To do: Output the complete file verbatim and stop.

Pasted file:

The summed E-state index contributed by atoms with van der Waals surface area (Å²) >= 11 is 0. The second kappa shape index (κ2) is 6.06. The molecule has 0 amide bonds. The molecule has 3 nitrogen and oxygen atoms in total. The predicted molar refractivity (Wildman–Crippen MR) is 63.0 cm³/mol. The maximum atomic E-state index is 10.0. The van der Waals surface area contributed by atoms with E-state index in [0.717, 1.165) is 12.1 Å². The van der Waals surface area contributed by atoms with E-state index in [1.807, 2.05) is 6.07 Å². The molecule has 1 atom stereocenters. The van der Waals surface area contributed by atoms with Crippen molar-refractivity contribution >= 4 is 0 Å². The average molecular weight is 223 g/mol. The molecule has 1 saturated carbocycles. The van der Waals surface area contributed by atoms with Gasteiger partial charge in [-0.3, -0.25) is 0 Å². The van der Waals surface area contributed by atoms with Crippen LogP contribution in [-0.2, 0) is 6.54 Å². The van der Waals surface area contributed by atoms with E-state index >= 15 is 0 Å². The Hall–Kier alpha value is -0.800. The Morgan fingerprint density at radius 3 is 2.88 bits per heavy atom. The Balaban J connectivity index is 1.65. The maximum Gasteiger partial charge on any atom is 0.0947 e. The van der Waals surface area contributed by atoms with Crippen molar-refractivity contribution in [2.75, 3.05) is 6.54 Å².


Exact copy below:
The summed E-state index contributed by atoms with van der Waals surface area (Å²) >= 11 is 0. The second kappa shape index (κ2) is 6.06. The molecule has 0 amide bonds. The molecule has 3 nitrogen and oxygen atoms in total. The predicted molar refractivity (Wildman–Crippen MR) is 63.0 cm³/mol. The maximum atomic E-state index is 10.0. The van der Waals surface area contributed by atoms with E-state index in [0.717, 1.165) is 12.1 Å². The van der Waals surface area contributed by atoms with E-state index in [1.807, 2.05) is 6.07 Å². The molecule has 1 atom stereocenters. The van der Waals surface area contributed by atoms with Crippen molar-refractivity contribution >= 4 is 0 Å². The average molecular weight is 223 g/mol. The molecule has 1 saturated carbocycles. The van der Waals surface area contributed by atoms with Gasteiger partial charge in [-0.3, -0.25) is 0 Å². The van der Waals surface area contributed by atoms with Crippen LogP contribution in [-0.2, 0) is 6.54 Å². The van der Waals surface area contributed by atoms with E-state index >= 15 is 0 Å². The Hall–Kier alpha value is -0.800. The Morgan fingerprint density at radius 3 is 2.88 bits per heavy atom. The Balaban J connectivity index is 1.65. The maximum Gasteiger partial charge on any atom is 0.0947 e. The van der Waals surface area contributed by atoms with Crippen molar-refractivity contribution in [2.75, 3.05) is 6.54 Å².